Had shewn a nobler heart; nor grossly thus, Robbed of each comfort Heaven bestows on mor-
By the first bait ambition spread, been gulled.

tals, He Manfred's son! away! it cannot be! On the bare ground has still his virtue left,

son, hold



The sacred treasure of an honest heart !

Wilt hear the calm, yet stronger voice of reason. Which thou hast dared, with rash, audacious Thou must reflect, that a whole people's safety, hand,

The weal of trusted millions, should bear down, And impious fraud, in me to violate.

Thyself the judge, the fondest partial pleasure. Sif. Behold, my lord, that rash, audacious hand, Thou must reflect, that there are other duties, Which not repents its crime—Oh, glorious, a nobler pride, a more exalted honour, happy,

Superior pleasures far, that will oblige, If, by my ruin, I can save your honour! Compel thee, to abide by this my deed, Tun. Such honour I renounce, with sovereign Unwarranted, perhaps, in common justice, scorn ;

But which necessity, even virtue's tyrant, Greatly detest it, and its mean adviser !

With awful voice commanded.-Yes, thou must, Hast thou not dared beneath my name to shel- In calmer hours, divest thee of thy love, ter

These common passions of the vulgar breast, My name, for other purposes designed,

This boiling heat of youth, and be a king,
Given, from the fondness of a faithful heart, The lover of thy people!
With the best love o'erflowing-Hast thou not, Tan. Truths, ill employed,
Beneath thy sovereign's name, basely presumed Abused to colour guilt !--A king! a king!
To shield a lie-a lie, in public uttered,

Yes, I will be a king, but not a slave;
To all deluded Sicily? But know,

In this will be a king; in this my people This poor contrivance is as weak as base. Shall learn to judge how I will guard their rights In such a wretched toil none can be held When they behold me vindicate my own. But fools and cowards.--Soon thy flimsy arts, But have I, say, been treated like a king ?Touched by my just, my burning indignation, Heavens! could I stoop to such outrageous usage, Shall burst, like threads in flame.—Thy doating I were a mean, a shameless wretch, unworthy prudence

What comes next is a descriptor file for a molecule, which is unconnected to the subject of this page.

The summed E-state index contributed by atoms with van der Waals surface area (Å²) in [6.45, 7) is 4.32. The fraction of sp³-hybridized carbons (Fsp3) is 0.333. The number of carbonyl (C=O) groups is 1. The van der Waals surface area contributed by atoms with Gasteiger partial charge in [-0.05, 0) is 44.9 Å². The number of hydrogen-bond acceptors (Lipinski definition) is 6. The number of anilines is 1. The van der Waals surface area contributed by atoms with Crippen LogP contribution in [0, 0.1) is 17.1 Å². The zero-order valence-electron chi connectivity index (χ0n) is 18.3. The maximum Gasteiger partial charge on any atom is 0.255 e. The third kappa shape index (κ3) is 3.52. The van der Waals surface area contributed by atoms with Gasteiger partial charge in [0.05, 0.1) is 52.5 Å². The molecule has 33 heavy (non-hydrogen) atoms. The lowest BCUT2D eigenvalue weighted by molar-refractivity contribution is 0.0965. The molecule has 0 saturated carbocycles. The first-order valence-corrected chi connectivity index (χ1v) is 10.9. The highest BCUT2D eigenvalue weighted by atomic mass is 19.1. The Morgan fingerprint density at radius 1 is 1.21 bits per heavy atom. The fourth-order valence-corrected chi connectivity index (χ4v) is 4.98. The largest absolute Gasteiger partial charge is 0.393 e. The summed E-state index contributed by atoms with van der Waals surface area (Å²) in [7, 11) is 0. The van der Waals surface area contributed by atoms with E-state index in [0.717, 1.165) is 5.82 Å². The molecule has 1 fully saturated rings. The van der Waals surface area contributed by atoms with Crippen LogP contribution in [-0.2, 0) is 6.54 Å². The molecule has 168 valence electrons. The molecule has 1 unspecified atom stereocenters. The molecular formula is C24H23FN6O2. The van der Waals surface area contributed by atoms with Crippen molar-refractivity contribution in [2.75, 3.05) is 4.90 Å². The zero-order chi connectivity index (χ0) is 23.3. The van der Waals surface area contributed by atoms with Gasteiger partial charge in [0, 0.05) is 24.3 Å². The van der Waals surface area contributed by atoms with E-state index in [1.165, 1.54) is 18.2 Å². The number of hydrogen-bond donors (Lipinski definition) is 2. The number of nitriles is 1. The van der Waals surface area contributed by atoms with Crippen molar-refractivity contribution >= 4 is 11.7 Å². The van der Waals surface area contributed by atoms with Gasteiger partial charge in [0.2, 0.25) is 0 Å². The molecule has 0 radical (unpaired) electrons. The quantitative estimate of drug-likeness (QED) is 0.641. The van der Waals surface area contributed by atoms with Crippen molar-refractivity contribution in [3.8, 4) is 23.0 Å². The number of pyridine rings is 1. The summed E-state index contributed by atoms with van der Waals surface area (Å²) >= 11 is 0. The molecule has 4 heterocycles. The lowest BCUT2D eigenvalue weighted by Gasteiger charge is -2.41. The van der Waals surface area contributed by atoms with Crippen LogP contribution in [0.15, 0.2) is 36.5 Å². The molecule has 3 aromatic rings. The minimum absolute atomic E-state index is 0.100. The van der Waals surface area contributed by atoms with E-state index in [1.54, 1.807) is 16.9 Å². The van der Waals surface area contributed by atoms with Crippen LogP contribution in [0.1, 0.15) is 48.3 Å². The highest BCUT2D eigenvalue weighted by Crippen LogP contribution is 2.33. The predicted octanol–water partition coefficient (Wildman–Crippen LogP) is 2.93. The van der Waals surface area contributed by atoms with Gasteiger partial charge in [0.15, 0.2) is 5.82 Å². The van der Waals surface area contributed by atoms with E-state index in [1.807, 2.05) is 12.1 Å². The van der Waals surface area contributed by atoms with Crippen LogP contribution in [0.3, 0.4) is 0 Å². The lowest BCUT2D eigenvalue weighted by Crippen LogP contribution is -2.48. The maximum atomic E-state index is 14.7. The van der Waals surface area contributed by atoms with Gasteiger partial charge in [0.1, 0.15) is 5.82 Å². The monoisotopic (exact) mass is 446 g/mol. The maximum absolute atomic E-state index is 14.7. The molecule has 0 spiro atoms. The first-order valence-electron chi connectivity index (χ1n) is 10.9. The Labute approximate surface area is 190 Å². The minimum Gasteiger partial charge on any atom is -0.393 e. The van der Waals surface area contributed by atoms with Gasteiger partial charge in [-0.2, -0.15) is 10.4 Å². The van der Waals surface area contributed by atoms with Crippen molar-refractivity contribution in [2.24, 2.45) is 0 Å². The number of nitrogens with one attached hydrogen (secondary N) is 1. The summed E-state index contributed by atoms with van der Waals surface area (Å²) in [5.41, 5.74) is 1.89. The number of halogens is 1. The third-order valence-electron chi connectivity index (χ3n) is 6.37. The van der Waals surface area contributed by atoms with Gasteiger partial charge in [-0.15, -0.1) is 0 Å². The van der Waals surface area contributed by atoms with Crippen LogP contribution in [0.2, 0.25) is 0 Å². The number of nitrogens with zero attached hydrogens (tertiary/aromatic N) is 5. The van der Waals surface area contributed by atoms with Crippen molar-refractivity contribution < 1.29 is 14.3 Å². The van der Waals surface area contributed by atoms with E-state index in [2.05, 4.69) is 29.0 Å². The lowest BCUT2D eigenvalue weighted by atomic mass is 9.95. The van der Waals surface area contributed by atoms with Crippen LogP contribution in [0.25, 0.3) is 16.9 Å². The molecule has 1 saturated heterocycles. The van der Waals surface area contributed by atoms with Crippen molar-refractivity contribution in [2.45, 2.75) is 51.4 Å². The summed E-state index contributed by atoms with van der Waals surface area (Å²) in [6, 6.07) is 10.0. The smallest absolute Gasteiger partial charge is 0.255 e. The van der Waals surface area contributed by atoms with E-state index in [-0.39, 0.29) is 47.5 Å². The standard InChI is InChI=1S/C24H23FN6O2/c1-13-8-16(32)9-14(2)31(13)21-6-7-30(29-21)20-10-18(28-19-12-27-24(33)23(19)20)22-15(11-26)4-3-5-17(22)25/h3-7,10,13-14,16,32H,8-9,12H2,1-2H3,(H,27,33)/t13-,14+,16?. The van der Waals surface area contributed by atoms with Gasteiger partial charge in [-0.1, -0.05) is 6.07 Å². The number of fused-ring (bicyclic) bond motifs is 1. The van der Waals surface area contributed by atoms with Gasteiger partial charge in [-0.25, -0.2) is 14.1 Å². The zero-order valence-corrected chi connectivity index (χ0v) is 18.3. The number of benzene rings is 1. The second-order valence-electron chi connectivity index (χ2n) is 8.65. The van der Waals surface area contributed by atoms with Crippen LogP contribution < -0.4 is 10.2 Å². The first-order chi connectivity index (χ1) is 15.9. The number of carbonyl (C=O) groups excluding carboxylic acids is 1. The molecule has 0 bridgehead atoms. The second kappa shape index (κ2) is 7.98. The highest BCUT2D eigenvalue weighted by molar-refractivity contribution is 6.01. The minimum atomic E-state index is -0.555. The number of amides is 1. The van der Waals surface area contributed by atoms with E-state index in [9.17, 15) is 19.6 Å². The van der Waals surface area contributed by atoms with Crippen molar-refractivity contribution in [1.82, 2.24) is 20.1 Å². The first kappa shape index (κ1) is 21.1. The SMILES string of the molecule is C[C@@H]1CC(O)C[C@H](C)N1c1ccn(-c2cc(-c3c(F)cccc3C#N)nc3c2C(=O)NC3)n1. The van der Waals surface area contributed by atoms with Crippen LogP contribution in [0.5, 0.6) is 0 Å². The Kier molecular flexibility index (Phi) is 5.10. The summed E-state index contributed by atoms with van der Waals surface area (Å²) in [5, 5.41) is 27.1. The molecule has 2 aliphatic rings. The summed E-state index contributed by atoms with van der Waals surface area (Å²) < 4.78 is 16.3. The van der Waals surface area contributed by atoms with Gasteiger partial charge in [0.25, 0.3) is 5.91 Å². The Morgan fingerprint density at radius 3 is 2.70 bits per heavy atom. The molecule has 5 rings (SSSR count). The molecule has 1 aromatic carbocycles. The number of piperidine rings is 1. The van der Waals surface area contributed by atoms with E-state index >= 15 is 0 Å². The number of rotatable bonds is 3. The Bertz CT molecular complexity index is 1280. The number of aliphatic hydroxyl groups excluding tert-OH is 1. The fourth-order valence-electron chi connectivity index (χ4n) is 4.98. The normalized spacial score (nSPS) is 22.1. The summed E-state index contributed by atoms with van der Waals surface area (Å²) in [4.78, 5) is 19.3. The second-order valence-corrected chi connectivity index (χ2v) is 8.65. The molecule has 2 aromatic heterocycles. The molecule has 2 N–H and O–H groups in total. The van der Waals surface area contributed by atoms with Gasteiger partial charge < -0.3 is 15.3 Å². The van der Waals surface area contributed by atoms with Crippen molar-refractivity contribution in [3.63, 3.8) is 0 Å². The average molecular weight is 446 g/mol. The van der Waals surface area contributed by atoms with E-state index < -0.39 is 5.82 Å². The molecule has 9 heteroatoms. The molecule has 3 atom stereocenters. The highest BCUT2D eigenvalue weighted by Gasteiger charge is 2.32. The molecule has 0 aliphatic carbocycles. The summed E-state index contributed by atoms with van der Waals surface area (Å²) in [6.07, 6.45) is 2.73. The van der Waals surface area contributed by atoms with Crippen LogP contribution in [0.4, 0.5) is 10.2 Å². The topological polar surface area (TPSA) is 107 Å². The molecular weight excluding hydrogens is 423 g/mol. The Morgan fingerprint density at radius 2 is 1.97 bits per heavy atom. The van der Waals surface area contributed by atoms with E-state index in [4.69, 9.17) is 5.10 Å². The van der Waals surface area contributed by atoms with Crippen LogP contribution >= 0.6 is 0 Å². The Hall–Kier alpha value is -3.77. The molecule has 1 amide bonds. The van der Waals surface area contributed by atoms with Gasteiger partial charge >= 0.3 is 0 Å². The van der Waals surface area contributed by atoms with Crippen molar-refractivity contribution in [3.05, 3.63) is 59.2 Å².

To wield a sceptre in a land of slaves, But more secures the purpose it would shake. A soil abhorred of virtue; should belie Had my resolves been wavering and doubtful, My father's blood, belie those very maxims, This would confirm them, make them fixed as At other times you taught my youth-Siffredi ! fate;

[In a softened tone of voice. This adds the only motive that was wanting, Sif. Behold, my prince, thy poor old servant, To urge them on through war and desolation. Whose darling care, these twenty years, has been What!

marry her ! Constantia ! her! the daugh. To nurse thee up to virtue ; who, for thee,

Thy glory and thy weal, renounces all,
Of the fell tyrant who destroyed my father! All interest or ambition can pour forth;
The very thought is madness! Ere thou seest What many a selfish father would pursue
The torch of Hymen light these hated nuptials, Through treachery and crimes. Behold him here,
Thou shalt behold Sicilia wrapt in flames, Bent on his feeble knees, to beg, conjure thee,
Her cities razed, her vallies drenched with slaugh- With tears to beg thee, to controul thy passion,

And save thyself, thy honour, and thy people! Love set aside, my pride assumes the quarrel ; Kneeling with me, behold the many thousands My honour now is up; in spite of thee,